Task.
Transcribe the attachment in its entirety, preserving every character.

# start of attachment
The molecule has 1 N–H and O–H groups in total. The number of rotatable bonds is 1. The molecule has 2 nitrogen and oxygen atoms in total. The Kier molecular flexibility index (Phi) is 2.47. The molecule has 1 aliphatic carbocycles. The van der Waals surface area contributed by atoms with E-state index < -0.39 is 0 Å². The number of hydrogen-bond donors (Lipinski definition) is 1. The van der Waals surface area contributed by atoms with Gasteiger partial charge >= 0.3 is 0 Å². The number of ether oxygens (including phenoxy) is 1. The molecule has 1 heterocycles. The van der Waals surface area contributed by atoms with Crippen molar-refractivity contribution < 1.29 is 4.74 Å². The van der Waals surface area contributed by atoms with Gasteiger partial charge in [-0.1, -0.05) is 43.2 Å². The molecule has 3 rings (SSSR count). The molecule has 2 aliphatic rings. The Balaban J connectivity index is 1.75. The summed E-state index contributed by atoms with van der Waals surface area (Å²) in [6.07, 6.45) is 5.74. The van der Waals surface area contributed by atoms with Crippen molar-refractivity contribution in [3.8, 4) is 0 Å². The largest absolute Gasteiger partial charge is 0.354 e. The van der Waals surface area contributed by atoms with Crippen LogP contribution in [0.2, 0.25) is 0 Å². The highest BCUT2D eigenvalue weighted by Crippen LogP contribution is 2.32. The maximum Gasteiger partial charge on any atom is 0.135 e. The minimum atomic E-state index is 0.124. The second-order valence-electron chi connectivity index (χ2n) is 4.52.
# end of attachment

The molecule has 1 N–H and O–H groups in total. The number of rotatable bonds is 1. The molecule has 2 nitrogen and oxygen atoms in total. The Kier molecular flexibility index (Phi) is 2.47. The molecule has 1 aliphatic carbocycles. The van der Waals surface area contributed by atoms with E-state index < -0.39 is 0 Å². The number of hydrogen-bond donors (Lipinski definition) is 1. The van der Waals surface area contributed by atoms with Gasteiger partial charge >= 0.3 is 0 Å². The number of ether oxygens (including phenoxy) is 1. The molecule has 1 heterocycles. The van der Waals surface area contributed by atoms with Crippen molar-refractivity contribution < 1.29 is 4.74 Å². The van der Waals surface area contributed by atoms with Gasteiger partial charge in [-0.1, -0.05) is 43.2 Å². The molecule has 3 rings (SSSR count). The molecule has 2 aliphatic rings. The Balaban J connectivity index is 1.75. The summed E-state index contributed by atoms with van der Waals surface area (Å²) in [6.07, 6.45) is 5.74. The van der Waals surface area contributed by atoms with Crippen molar-refractivity contribution in [3.8, 4) is 0 Å². The largest absolute Gasteiger partial charge is 0.354 e. The van der Waals surface area contributed by atoms with Crippen LogP contribution in [0.2, 0.25) is 0 Å². The highest BCUT2D eigenvalue weighted by Crippen LogP contribution is 2.32. The maximum Gasteiger partial charge on any atom is 0.135 e. The minimum atomic E-state index is 0.124. The second-order valence-electron chi connectivity index (χ2n) is 4.52.